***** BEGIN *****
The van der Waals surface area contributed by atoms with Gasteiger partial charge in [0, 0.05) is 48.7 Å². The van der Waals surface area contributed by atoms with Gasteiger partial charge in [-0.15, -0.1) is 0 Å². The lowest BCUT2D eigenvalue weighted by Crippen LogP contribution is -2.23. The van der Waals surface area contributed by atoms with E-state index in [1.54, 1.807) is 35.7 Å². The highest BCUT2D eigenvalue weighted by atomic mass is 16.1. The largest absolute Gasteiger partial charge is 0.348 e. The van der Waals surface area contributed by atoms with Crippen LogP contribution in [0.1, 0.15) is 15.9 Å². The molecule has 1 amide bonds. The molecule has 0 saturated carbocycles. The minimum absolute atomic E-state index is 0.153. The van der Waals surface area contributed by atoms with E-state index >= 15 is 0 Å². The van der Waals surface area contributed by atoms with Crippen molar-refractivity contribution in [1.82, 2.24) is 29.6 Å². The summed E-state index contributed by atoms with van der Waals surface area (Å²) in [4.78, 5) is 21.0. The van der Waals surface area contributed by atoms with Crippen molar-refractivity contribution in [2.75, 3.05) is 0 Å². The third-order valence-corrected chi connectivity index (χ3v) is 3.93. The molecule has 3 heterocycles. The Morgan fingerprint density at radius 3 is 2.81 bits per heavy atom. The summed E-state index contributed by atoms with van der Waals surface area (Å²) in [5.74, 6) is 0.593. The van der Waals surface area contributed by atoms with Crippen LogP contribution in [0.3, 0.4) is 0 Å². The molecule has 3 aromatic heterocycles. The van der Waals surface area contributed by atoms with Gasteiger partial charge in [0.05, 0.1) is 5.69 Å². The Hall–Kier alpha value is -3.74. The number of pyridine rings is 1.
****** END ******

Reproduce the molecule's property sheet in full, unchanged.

The van der Waals surface area contributed by atoms with Gasteiger partial charge in [0, 0.05) is 48.7 Å². The van der Waals surface area contributed by atoms with Gasteiger partial charge in [-0.15, -0.1) is 0 Å². The lowest BCUT2D eigenvalue weighted by Crippen LogP contribution is -2.23. The van der Waals surface area contributed by atoms with E-state index in [1.54, 1.807) is 35.7 Å². The highest BCUT2D eigenvalue weighted by atomic mass is 16.1. The largest absolute Gasteiger partial charge is 0.348 e. The van der Waals surface area contributed by atoms with Crippen LogP contribution in [0.1, 0.15) is 15.9 Å². The molecule has 1 amide bonds. The molecule has 0 saturated carbocycles. The minimum absolute atomic E-state index is 0.153. The van der Waals surface area contributed by atoms with E-state index >= 15 is 0 Å². The van der Waals surface area contributed by atoms with Crippen molar-refractivity contribution in [1.82, 2.24) is 29.6 Å². The summed E-state index contributed by atoms with van der Waals surface area (Å²) in [4.78, 5) is 21.0. The van der Waals surface area contributed by atoms with Crippen molar-refractivity contribution in [2.75, 3.05) is 0 Å². The third-order valence-corrected chi connectivity index (χ3v) is 3.93. The molecule has 3 heterocycles. The Morgan fingerprint density at radius 3 is 2.81 bits per heavy atom. The summed E-state index contributed by atoms with van der Waals surface area (Å²) in [5.74, 6) is 0.593. The van der Waals surface area contributed by atoms with Crippen LogP contribution in [0.3, 0.4) is 0 Å². The molecule has 3 aromatic heterocycles. The van der Waals surface area contributed by atoms with Gasteiger partial charge in [0.05, 0.1) is 5.69 Å². The Hall–Kier alpha value is -3.74. The number of pyridine rings is 1.